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  • Remarkable Pulis can wreck Liverpool and City’s title dreams

    When he took over at Crystal Palace back in November, nobody expected Tony Pulis to be in a position five months later to influence the destination of the Premier League title. Back then, with Ian Holloway floundering at the helm, Palace looked doomed to relegation, their ejection from the top flight apparently the most certain thing in sport this side of Ronnie O’Sullivan announcing his retirement at some point during the World Snooker tournament in Sheffield. By now, we all expected the tames of surrenders to have been concluded.

    Pulis has done a remarkable job in steering his club to

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  • It isn’t over yet.

    As Steven Gerrard pointed out in the immediate aftermath of emotional victory over Manchester City on Sunday, nothing has been won.

    To borrow Brian Moore’s words of 25 years ago, the title is up for grabs now. And we all know what happened when Moore uttered that line.

    For sure, after their fantastic win over City on Sunday, Liverpool are clearly now the favourites. But only narrowly.

    True, their destiny is in their own hands and their form is superb. Win all their remaining games and the title is theirs, the first in more than two decades. And winning is a habit they have

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  • Mourinho two steps away from renewing the biggest rivalry of all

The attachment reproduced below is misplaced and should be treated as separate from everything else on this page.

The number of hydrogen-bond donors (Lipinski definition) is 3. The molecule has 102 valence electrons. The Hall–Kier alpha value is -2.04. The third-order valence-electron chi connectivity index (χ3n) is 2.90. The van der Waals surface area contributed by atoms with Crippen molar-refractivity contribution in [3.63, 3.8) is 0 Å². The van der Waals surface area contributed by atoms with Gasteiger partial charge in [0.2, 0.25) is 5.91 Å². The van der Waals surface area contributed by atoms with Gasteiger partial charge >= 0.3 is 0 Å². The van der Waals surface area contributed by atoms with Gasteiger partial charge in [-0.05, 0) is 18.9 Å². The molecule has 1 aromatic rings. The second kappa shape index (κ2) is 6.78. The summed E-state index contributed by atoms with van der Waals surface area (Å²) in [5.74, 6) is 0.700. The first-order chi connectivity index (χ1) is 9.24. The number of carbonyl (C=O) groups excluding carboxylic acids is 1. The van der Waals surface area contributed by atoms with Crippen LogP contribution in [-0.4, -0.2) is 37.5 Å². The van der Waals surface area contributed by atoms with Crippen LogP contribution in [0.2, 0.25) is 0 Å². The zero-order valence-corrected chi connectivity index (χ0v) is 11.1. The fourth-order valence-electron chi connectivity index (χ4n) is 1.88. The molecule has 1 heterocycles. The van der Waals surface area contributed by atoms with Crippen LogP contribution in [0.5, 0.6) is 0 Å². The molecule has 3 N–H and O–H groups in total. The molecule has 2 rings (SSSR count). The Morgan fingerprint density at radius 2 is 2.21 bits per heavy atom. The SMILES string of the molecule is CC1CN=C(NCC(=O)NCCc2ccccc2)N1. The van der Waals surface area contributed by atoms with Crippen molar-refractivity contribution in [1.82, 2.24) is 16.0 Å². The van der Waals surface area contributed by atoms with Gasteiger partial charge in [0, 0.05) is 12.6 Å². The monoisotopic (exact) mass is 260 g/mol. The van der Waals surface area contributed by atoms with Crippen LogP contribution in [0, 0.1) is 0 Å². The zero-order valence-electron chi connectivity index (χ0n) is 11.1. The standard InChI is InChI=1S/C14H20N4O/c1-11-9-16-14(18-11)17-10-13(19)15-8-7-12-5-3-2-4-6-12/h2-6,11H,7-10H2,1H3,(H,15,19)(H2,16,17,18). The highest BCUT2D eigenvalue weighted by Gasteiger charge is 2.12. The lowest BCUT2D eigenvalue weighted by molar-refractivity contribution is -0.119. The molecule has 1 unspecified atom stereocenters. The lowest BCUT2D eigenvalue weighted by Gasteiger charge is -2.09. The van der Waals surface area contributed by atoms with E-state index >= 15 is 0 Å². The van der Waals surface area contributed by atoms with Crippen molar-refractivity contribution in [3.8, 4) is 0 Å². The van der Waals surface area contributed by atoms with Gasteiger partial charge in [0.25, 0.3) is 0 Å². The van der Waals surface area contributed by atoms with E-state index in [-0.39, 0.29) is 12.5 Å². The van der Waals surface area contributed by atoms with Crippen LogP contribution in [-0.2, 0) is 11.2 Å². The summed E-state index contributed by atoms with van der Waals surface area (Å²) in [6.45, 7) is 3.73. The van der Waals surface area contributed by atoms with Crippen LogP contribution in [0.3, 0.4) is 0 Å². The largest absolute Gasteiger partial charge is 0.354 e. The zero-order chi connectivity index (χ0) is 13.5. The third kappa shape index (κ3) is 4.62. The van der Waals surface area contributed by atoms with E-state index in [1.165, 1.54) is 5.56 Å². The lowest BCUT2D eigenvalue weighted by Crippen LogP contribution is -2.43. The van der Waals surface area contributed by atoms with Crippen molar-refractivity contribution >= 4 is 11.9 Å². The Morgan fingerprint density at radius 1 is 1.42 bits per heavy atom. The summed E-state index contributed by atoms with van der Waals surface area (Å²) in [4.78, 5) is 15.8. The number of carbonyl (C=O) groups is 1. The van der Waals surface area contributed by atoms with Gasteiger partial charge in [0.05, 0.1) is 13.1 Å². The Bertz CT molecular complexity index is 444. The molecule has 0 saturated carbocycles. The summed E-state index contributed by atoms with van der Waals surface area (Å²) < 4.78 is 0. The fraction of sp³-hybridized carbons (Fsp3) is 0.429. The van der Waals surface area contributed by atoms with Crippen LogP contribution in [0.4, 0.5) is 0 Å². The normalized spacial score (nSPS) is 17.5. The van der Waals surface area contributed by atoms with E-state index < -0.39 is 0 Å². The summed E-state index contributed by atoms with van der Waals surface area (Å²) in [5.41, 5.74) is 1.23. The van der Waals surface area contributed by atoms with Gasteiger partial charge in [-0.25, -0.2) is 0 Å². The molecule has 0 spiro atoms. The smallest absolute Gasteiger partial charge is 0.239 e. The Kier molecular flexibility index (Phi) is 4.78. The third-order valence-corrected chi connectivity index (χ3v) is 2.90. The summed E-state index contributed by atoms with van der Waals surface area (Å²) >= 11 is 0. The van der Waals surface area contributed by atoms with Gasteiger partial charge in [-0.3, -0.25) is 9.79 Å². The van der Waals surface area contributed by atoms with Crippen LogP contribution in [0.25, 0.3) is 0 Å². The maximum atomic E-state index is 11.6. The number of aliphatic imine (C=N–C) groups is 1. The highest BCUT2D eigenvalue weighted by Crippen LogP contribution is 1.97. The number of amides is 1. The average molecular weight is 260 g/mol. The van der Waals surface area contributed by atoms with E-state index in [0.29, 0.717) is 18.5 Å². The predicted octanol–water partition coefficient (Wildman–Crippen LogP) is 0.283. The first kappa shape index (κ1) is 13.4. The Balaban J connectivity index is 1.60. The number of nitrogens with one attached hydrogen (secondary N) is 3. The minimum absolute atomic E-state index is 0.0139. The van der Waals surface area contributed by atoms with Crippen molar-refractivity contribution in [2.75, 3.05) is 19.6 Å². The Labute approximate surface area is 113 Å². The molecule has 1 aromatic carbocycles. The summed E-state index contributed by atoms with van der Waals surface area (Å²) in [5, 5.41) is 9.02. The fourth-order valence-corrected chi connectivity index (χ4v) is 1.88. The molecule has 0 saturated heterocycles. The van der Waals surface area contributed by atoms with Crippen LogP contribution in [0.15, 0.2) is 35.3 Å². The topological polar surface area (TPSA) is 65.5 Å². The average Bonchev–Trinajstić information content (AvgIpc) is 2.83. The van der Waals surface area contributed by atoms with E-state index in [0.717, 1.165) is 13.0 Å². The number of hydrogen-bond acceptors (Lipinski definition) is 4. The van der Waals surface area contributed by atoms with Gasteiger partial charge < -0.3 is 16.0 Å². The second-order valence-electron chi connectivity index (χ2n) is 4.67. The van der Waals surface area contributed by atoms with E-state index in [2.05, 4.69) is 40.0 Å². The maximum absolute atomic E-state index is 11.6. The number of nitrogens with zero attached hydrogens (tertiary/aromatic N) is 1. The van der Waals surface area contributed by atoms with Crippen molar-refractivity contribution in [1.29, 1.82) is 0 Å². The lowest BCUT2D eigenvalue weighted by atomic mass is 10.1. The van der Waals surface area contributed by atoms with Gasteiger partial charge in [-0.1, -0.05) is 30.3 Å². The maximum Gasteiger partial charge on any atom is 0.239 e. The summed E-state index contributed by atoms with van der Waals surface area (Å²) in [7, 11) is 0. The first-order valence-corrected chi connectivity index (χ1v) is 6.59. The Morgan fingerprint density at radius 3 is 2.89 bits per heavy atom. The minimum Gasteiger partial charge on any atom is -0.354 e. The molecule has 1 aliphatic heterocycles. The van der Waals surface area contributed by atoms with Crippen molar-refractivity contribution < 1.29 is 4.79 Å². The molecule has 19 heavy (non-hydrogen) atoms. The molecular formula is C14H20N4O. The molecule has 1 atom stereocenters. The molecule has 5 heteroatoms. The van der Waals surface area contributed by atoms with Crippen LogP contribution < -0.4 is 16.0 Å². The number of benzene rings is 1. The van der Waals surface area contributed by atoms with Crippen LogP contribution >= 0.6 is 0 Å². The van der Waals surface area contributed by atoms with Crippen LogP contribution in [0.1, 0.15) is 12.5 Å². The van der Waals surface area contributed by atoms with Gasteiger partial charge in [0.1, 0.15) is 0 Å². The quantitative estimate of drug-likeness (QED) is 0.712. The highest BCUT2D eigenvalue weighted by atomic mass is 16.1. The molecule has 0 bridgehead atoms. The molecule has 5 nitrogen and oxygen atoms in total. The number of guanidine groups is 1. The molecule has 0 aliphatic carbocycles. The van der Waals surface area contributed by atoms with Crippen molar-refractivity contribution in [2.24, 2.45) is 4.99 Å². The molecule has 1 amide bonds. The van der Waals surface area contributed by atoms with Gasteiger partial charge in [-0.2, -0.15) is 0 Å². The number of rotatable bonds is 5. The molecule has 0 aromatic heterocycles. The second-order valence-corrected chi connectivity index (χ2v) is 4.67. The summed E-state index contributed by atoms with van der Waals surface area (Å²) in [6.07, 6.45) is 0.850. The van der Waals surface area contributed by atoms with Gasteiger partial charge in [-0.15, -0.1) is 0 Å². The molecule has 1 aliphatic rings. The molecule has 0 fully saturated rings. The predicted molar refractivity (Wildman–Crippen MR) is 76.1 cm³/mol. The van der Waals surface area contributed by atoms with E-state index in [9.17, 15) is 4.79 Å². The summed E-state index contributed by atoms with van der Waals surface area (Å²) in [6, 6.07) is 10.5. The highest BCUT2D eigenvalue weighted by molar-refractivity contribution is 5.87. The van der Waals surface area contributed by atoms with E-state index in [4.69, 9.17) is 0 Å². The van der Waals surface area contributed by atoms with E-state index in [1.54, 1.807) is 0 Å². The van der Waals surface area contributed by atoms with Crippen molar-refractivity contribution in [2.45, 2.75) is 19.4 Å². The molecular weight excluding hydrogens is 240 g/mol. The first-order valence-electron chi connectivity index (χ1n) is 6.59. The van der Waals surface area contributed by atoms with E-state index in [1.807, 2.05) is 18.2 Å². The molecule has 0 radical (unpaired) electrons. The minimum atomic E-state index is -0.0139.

For Jose Mourinho the possibility is still on.

    A potential meeting with Real Madrid in the Champions League final remains open to him after Chelsea and his former club were drawn apart in the semi-finals.

    There is just one minor obstacle to be overcome for the dream to come to fruition: Real have to beat Bayern Munich and his team have to overcome Atletico.

    It has been a long time since a semi-final draw has been as open as this one. None of the conclusions would be a surprise: Chelsea against Bayern, Chelsea against Real, Atletico against Bayern or a Madrid derby, no one permutation is more

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  • It wasn’t a celebration. Talking to the press after his team’s stirring victory over Paris Saint-Germain in the Champions League quarter final, Jose Mourinho was very keen everyone understood his dash down the touchline at the game’s conclusion was not in any way a triumphalist thing.

    This was not a Phoenix from the Flames-style recreation of the moment 10 years ago when he announced himself to English audiences by sliding on the knees of his expensive suit down the touchline at Old Trafford to mark Porto’s unlikely win over Manchester United. No, sir. What he was doing after Demba Ba had

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  • Wenger under pressure ahead of Fourth Place Cup Final

    It is not quite the same as Manchester City against Tottenham in 2010, which was scheduled right at the end of the season. But Sunday’s Fourth Place Cup Final between Everton and Arsenal is nonetheless an occasion full of significance, full of interest, full of possibility.

    It marks the coming together of a manager on the up and a manager whose upward trajectory long ago stalled, between a club stretching beyond its financial means and one serially under-achieving, between a team relying heavily on other clubs’ employees and one capable of buying at the very top. In short, between a club who